Discover more from Conscious Repository
Drawing the Line on 'Life'
Key Takeaways from 'Identifying Molecules as Biosignatures with Assembly Theory & Mass Spectrometry'
A paper recently published by a group of cutting edge scientists at Cronin Group puts forth a model that, ‘Proposes a theory of molecular complexity that is experimentally viable.’
The significance of this is that it may be used to determine if an unknown molecule required a biological system to create it or if it occurred randomly. A reliable model for drawing this distinction would be key to determining the existence of life outside our planet.
When I read this paper, I was shocked by how it took something as complex as the formation of life from core building blocks and broke it down into a simple framework that could be used to recognize this process in other parts of the universe. Let’s get into how they did it.
Intro to the Ideas
This paper’s methodology leans heavily on something called Assembly Theory. Assembly theory is a framework for the formation of substances from base materials through Assembly Pathways. An assembly pathway for the word ‘Abracadabra’ from it’s base materials might look something like this fun example from Cronin Labs’ paper —
The further down an assembly pathway nature proceeds, the less likely any one outcome.
Why is this the case? Take a quick look at the below tree of ‘molecules’ —
Let’s call the 4th row down our ‘complex molecules’. At this layer in the tree, the probability of any one molecule being formed is equal in randomness to it’s neighbors. Lets say that in nature we’ve observed an abundant amount of #11 being formed, Cronin Labs’ assumption is that complex molecules that exist in high enough numbers must be signatures of life because it would be near impossible for them to form in great numbers by chance.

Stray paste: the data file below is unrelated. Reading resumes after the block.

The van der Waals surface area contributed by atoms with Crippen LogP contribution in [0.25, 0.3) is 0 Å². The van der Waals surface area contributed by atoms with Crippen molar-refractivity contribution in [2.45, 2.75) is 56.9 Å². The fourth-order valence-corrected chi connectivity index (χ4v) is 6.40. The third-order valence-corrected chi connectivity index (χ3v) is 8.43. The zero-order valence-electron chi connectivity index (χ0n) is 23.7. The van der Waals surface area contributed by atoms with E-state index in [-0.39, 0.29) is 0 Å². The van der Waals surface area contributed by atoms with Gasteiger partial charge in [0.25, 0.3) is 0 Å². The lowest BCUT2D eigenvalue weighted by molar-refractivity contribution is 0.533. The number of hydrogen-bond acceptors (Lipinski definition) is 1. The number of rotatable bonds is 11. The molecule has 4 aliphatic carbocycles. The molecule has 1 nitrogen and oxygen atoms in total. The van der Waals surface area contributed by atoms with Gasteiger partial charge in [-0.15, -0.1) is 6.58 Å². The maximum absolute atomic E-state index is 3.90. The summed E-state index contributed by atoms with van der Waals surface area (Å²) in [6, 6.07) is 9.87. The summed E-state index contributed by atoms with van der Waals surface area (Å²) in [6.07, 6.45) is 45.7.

Any one molecule may have many different possible assembly pathways. A molecule’s Molecular Assembly Number(MA) is used to determine the specificity of it’s formation and is most simply- the length of the shortest pathway.
A Model to Discover New Life
The Cronin Group used information from a database called Reaxys to determine the MA of 2.5 million unique substances. In doing so, they noticed that in all living samples, the MA was above 15.
This discovery is the basis for their proposal to adopt the system of categorizing a substance as living or not based on it’s molecular assembly number.
Our system avoids the potential of false negatives and allows us to search the universe agnostically for evidence of what life does rather than attempting to define what life is.
Right now, we use Mass Spectrometry among many other things to examine the characteristics of far off molecules, but Cronin Labs’ proposed model might just be the key to drawing the is/isn’t conclusion for whether a molecule we discover is life using an empirical measure rather than a comparison to what life looks like for us here on Earth.
I came across this paper having followed Professor Lee Cronin since he joined us on the podcast a few months ago. (Here’s an 8 minute clip from that interview where Lee defines ‘life’ in his own words, strongly referencing ideas from this paper.) I didn’t fully take in the significance of what he was saying then until reading this publication on the deep dive behind what he only teased in our full interview, and I’ll be eagerly looking forward to what they put out next.
Next week, I’m going run another page crimps post on Carl Sagan’s The Demon Haunted World.